Cannabinoids are contained in both hemp and cannabis, with companies taking advantage of the CBD or the cannabidiol cannabinoid found in both hemp and cannabis. One common misconception in the CBD world is that hemp CBD and cannabis CBD are the same, and it’s important that consumers know the difference.

 

Hemp is much lower in concentration of CBD than cannabis, with hemp plants containing only 3 to 5 percent CBD. Cannabis-derived CBD, however, has a much higher CBD concentration, with percentages ranging anywhere from 18 to 20 percent CBD. 

 

Know Your Source

 

Get the most out of your CBD choices and what’s available to you by following these tips:

 

  1. Look for broad, and full-spectrum products
  • Whether you’re sourcing hemp- or cannabis-derived CBD, always opt for broad or full-spectrum products. Broad-spectrum products utilize cannabinoids and contain isolated CBD. The THC content has been completely removed in broad-spectrum products.
  • Full-spectrum products utilize ALL parts of the plant, including inactivated THC (that won’t produce a high), other cannabinoids and terpenes, offering an increased therapeutic and medicinal value than CBD isolate alone.
  1. Find out your sourcing
  • There are rules that hemp companies need to follow when offering CBD. The FDA has put out strict regulations about the products that are being sold, and only products that are grown within the USA may obtain certified organic status.
  1. Read reviews
  • Look to your peers to know what works and what doesn’t. Reports are available on products that have traction and are producing real value for consumers. Research for reliable companies and question all direct claims!
  1. Be a conscious CBD consumer
  • Get to know the cannabis plant and what it can offer you as you take your journey to physical and emotional well-being through CBD. Empower yourself by researching the products that are provided to you in the cannabis space, and don’t always believe everything you read. These tips will help protect you as a cannabis consumer in making the right choices to meet your health and wellness needs.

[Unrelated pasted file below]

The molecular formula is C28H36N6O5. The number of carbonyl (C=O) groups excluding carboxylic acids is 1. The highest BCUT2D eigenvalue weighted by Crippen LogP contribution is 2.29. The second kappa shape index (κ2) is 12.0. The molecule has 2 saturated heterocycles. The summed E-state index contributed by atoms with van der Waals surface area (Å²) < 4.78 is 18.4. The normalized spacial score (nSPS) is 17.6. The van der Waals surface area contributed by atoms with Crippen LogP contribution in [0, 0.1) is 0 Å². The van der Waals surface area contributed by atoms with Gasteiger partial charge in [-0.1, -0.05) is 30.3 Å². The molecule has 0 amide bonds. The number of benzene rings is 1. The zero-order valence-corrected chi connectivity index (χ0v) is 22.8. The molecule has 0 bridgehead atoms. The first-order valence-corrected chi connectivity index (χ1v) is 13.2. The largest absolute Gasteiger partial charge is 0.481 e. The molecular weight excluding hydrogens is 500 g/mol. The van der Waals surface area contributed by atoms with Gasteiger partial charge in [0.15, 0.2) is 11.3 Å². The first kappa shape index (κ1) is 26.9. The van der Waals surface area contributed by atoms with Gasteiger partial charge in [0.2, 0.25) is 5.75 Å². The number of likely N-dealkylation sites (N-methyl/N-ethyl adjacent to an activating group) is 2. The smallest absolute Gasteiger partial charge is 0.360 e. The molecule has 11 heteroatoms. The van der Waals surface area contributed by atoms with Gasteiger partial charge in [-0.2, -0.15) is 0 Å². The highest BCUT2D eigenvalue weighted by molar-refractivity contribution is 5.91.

• Know that it is not legal for companies to make conclusive claims about CBD, and in November 2019, the FDA issued warning notices to 15 companies for unsubstantiated claims.

 

How is CBD Consumed?

 

CBD can be found in various forms including in oils, tinctures, creams, lotions, capsules,

patches, edibles, and more.

 

CBD is typically taken orally as with oils, tinctures, and capsules; however, CBD can also

be vaporized and is available as a liquid for vape pens. The benefits of CBD are slower to

manifest when it is ingested orally as opposed to vaping. Vaping CBD allows the

cannabinoid to enter the bloodstream and reach ECS receptors almost

immediately.

 

Enjoy Relief Without the High

 

If an individual is looking to return their body to homeostasis and manage unwanted

symptoms without the associated “high” experienced with THC, CBD is a great

alternative.

 

CBD can safely be taken throughout the day without experiencing intoxication. CBD

helps to manage a vast array of symptoms and thus it is excellent at improving feelings of overall wellness.